Western Bluebird (Sialia mexicana)

Western Bluebird

[order] PASSERIFORMES | [family] Turdidae | [latin] Sialia mexicana | [UK] Western Bluebird | [FR] Merle bleu de l’Oest | [DE] Blaukehl-Huttensanger | [ES] Azulejo Occidental | [NL] Blauwkeelsialia


Genus Species subspecies Breeding Range Breeding Range 2 Non Breeding Range
Sialia mexicana NA, MA w NA to c Mexico
Sialia mexicana amabilis
Sialia mexicana bairdi
Sialia mexicana jacoti
Sialia mexicana mexicana
Sialia mexicana nelsoni
Sialia mexicana occidentalis

Physical charateristics

A bit larger than a sparrow; appears round-shouldered when perched. Head, wings, and tail blue; breast and back rusty red. (In some birds the back is partially or wholly blue.)
Throat blue. Females are paler, duller, with rusty breast, grayish throat and belly. Young birds are speckle-breasted, grayish, devoid of red, but with some telltale blue in wings and tail.

Listen to the sound of Western Bluebird

[audio:http://www.aviflevoland.nl/sounddb/W/Western Bluebird.mp3]

Copyright remark: Most sounds derived from xeno-canto

wingspan min.: 0 cm wingspan max.: 0 cm
size min.: 20 cm size max.: 21 cm
incubation min.: 13 days incubation max.: 14 days
fledging min.: 15 days fledging max.: 20 days
broods: 1   eggs min.: 3  
      eggs max.: 6  


North America, Middle America : West North America to Central Mexico


Scattered trees, open conifer forests, farms; in winter, semi-open terrain, brush, deserts.
Breeds in semi-open areas including pine woods, oak woods, streamside groves, ranch country, sometimes in pinyon-juniper woods, but avoiding hot dry regions. Winters in many kinds of open or semi-open habitats, especially in pinyon
-juniper, also in desert, farmland, others.


Male typically arrives on breeding grounds before female, and defends nesting territory by singing. In courtship, male may flutter in front of female with wings and tail partly spread, while singing. Male may also feed female.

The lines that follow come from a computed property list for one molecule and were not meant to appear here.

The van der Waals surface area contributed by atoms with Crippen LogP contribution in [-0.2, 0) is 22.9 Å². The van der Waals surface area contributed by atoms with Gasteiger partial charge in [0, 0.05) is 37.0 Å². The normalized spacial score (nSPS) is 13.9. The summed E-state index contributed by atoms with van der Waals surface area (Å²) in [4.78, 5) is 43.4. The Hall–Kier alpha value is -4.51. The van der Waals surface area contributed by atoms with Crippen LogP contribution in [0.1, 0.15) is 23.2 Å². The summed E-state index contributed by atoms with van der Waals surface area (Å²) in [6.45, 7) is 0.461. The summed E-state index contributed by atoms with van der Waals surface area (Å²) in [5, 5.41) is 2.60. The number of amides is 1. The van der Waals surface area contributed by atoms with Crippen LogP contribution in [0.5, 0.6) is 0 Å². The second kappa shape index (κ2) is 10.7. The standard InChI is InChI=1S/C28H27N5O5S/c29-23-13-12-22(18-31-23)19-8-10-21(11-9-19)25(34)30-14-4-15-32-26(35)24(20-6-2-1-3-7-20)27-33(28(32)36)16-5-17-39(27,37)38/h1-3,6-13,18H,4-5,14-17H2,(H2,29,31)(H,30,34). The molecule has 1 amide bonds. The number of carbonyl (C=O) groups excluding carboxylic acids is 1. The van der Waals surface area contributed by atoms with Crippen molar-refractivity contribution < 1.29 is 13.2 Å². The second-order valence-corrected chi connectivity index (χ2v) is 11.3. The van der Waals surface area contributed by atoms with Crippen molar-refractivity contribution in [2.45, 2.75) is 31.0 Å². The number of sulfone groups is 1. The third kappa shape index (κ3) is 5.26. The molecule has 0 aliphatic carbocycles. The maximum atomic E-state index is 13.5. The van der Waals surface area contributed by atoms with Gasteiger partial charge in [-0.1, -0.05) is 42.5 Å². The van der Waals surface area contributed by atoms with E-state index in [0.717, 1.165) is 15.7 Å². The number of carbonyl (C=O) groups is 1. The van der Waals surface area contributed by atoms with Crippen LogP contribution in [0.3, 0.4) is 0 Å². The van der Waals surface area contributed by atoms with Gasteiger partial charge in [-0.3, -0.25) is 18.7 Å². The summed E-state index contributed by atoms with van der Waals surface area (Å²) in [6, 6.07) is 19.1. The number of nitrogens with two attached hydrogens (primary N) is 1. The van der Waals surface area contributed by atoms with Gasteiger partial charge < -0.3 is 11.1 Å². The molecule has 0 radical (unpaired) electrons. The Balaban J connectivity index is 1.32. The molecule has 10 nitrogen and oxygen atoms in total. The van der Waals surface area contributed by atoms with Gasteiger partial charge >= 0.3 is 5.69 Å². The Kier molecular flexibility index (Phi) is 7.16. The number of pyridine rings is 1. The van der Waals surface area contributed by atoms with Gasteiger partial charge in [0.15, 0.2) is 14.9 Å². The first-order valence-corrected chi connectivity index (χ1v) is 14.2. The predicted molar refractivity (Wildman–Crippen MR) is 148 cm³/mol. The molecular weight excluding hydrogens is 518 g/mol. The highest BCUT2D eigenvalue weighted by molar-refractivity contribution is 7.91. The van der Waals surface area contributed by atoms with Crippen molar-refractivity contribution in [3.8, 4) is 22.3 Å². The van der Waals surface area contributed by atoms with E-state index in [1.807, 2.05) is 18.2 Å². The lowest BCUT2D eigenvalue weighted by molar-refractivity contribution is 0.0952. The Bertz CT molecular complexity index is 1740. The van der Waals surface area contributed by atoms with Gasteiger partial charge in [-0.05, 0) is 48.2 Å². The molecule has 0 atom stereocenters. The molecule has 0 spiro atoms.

Nest: Site is in cavity, such as natural hollow in oak or pine, old woodpecker hole, birdhouse, sometimes hole in building. Usually nests fairly low, rarely up to 50′ abov
e the ground. Nest in cavity is probably built mostly by female, but male may take part. Nest is a rather loose cup of twigs and weeds, lined with finer grass.
Eggs: 4-6, sometimes 3-8. Pale blue, unmarked; occasionally white. Incubation is by female, incubation period not well known.
Young: Both parents bring food to nestlings. Age of young at first flight is not well known, probably between 2 and 3 weeks. Probably 2 broods per year.

Feeding habits

Mostly insects and berries.
Insects make up majority of diet, especially in summer; feeds heavily on grasshoppers, caterpillars, beetles, ants, also many other insects. Berries and small fruits are important in diet especially in winter; among those eaten are fruits of mistletoe, j
uniper, and elderberry.
Behavior: Often forages by perching fairly low and flying down to ground to capture insects, sometimes hovering briefly before pouncing. May catch
insects in midair, or may seek them among foliage. Perches or flutters among branches to take berries.


This species has an extremely large range, and hence does not approach the thresholds for Vulnerable under the range size criterion (Extent of Occurrence <20,000 km2 combined with a declining or fluctuating range size, habitat extent/quality, or population size and a small number of locations or severe fragmentation). The population trend appears to be increasing, and hence the species does not approach the thresholds for Vulnerable under the population trend criterion (>30% decline over ten years or three generations). The population size is extremely large, and hence does not approach the thresholds for Vulnerable under the population size criterion (<10,000 mature individuals with a continuing decline estimated to be >10% in ten years or three generations, or with a specified population structure). For these reasons the species is evaluated as Least Concern.

Western Bluebird status Least Concern


Breeds from southern British Columbia, western United States to mountains of central Mexico. Migration:
Permanent resident in some southern areas; migratory in the north, arriving rather early in spring and lingering late in fall. Winter range varies from year to year depending on food supplies.

Distribution map

Western Bluebird distribution range map

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